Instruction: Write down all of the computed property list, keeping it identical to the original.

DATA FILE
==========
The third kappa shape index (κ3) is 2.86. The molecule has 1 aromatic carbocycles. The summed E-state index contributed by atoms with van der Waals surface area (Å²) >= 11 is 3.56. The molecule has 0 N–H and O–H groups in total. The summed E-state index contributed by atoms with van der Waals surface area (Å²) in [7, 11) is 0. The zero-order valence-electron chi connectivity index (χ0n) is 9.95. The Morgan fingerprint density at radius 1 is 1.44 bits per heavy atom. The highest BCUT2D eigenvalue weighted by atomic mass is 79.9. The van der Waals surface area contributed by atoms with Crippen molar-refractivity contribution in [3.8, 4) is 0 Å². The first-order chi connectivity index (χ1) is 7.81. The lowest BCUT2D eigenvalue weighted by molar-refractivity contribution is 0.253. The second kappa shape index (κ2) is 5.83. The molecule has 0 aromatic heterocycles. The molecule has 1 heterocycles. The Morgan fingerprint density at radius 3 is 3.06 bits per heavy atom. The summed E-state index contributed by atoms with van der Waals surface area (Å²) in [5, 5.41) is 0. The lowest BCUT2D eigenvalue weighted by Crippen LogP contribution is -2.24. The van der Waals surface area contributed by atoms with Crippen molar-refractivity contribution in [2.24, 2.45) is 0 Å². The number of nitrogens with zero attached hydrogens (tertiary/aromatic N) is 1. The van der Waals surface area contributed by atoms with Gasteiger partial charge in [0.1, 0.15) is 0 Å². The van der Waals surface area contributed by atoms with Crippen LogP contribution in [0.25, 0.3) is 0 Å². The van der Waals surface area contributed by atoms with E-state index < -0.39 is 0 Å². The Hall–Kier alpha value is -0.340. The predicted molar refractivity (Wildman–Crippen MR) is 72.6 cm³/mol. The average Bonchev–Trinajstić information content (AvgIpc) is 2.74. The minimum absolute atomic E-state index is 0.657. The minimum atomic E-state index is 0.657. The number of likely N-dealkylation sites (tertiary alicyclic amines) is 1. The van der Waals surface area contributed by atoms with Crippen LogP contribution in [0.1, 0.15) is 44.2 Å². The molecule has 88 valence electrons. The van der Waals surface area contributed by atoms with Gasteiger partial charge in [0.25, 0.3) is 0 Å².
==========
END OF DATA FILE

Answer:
The third kappa shape index (κ3) is 2.86. The molecule has 1 aromatic carbocycles. The summed E-state index contributed by atoms with van der Waals surface area (Å²) >= 11 is 3.56. The molecule has 0 N–H and O–H groups in total. The summed E-state index contributed by atoms with van der Waals surface area (Å²) in [7, 11) is 0. The zero-order valence-electron chi connectivity index (χ0n) is 9.95. The Morgan fingerprint density at radius 1 is 1.44 bits per heavy atom. The highest BCUT2D eigenvalue weighted by atomic mass is 79.9. The van der Waals surface area contributed by atoms with Crippen molar-refractivity contribution in [3.8, 4) is 0 Å². The first-order chi connectivity index (χ1) is 7.81. The lowest BCUT2D eigenvalue weighted by molar-refractivity contribution is 0.253. The second kappa shape index (κ2) is 5.83. The molecule has 0 aromatic heterocycles. The molecule has 1 heterocycles. The Morgan fingerprint density at radius 3 is 3.06 bits per heavy atom. The summed E-state index contributed by atoms with van der Waals surface area (Å²) in [5, 5.41) is 0. The lowest BCUT2D eigenvalue weighted by Crippen LogP contribution is -2.24. The van der Waals surface area contributed by atoms with Crippen molar-refractivity contribution in [2.24, 2.45) is 0 Å². The number of nitrogens with zero attached hydrogens (tertiary/aromatic N) is 1. The van der Waals surface area contributed by atoms with Gasteiger partial charge in [0.1, 0.15) is 0 Å². The van der Waals surface area contributed by atoms with Crippen LogP contribution in [0.25, 0.3) is 0 Å². The van der Waals surface area contributed by atoms with E-state index < -0.39 is 0 Å². The Hall–Kier alpha value is -0.340. The predicted molar refractivity (Wildman–Crippen MR) is 72.6 cm³/mol. The average Bonchev–Trinajstić information content (AvgIpc) is 2.74. The minimum absolute atomic E-state index is 0.657. The minimum atomic E-state index is 0.657. The number of likely N-dealkylation sites (tertiary alicyclic amines) is 1. The van der Waals surface area contributed by atoms with Crippen LogP contribution in [0.1, 0.15) is 44.2 Å². The molecule has 88 valence electrons. The van der Waals surface area contributed by atoms with Gasteiger partial charge in [0.25, 0.3) is 0 Å².